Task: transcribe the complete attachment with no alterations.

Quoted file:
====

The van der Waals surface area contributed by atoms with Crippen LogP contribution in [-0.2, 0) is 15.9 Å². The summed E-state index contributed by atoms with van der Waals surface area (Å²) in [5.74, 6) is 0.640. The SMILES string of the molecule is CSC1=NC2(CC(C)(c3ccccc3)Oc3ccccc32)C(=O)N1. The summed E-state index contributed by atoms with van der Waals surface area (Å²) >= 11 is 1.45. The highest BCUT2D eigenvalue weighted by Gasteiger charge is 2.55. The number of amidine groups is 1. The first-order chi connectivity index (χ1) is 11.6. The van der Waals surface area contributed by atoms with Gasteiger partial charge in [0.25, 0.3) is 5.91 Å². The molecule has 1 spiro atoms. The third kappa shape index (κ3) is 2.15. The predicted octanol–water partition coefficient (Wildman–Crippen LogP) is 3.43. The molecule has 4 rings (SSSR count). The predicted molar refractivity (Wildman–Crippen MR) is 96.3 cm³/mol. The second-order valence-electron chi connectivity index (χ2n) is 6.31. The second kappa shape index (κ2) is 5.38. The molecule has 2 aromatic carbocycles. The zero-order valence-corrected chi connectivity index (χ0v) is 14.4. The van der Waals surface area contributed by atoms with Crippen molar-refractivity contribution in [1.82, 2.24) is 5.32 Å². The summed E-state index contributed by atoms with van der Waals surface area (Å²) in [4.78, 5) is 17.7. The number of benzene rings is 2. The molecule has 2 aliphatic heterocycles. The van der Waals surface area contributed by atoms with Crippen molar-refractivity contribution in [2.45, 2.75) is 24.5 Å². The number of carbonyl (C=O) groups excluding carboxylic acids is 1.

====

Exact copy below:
The van der Waals surface area contributed by atoms with Crippen LogP contribution in [-0.2, 0) is 15.9 Å². The summed E-state index contributed by atoms with van der Waals surface area (Å²) in [5.74, 6) is 0.640. The SMILES string of the molecule is CSC1=NC2(CC(C)(c3ccccc3)Oc3ccccc32)C(=O)N1. The summed E-state index contributed by atoms with van der Waals surface area (Å²) >= 11 is 1.45. The highest BCUT2D eigenvalue weighted by Gasteiger charge is 2.55. The number of amidine groups is 1. The first-order chi connectivity index (χ1) is 11.6. The van der Waals surface area contributed by atoms with Gasteiger partial charge in [0.25, 0.3) is 5.91 Å². The molecule has 1 spiro atoms. The third kappa shape index (κ3) is 2.15. The predicted octanol–water partition coefficient (Wildman–Crippen LogP) is 3.43. The molecule has 4 rings (SSSR count). The predicted molar refractivity (Wildman–Crippen MR) is 96.3 cm³/mol. The second-order valence-electron chi connectivity index (χ2n) is 6.31. The second kappa shape index (κ2) is 5.38. The molecule has 2 aromatic carbocycles. The zero-order valence-corrected chi connectivity index (χ0v) is 14.4. The van der Waals surface area contributed by atoms with Crippen molar-refractivity contribution in [1.82, 2.24) is 5.32 Å². The summed E-state index contributed by atoms with van der Waals surface area (Å²) in [4.78, 5) is 17.7. The number of benzene rings is 2. The molecule has 2 aliphatic heterocycles. The van der Waals surface area contributed by atoms with Crippen molar-refractivity contribution in [2.45, 2.75) is 24.5 Å². The number of carbonyl (C=O) groups excluding carboxylic acids is 1.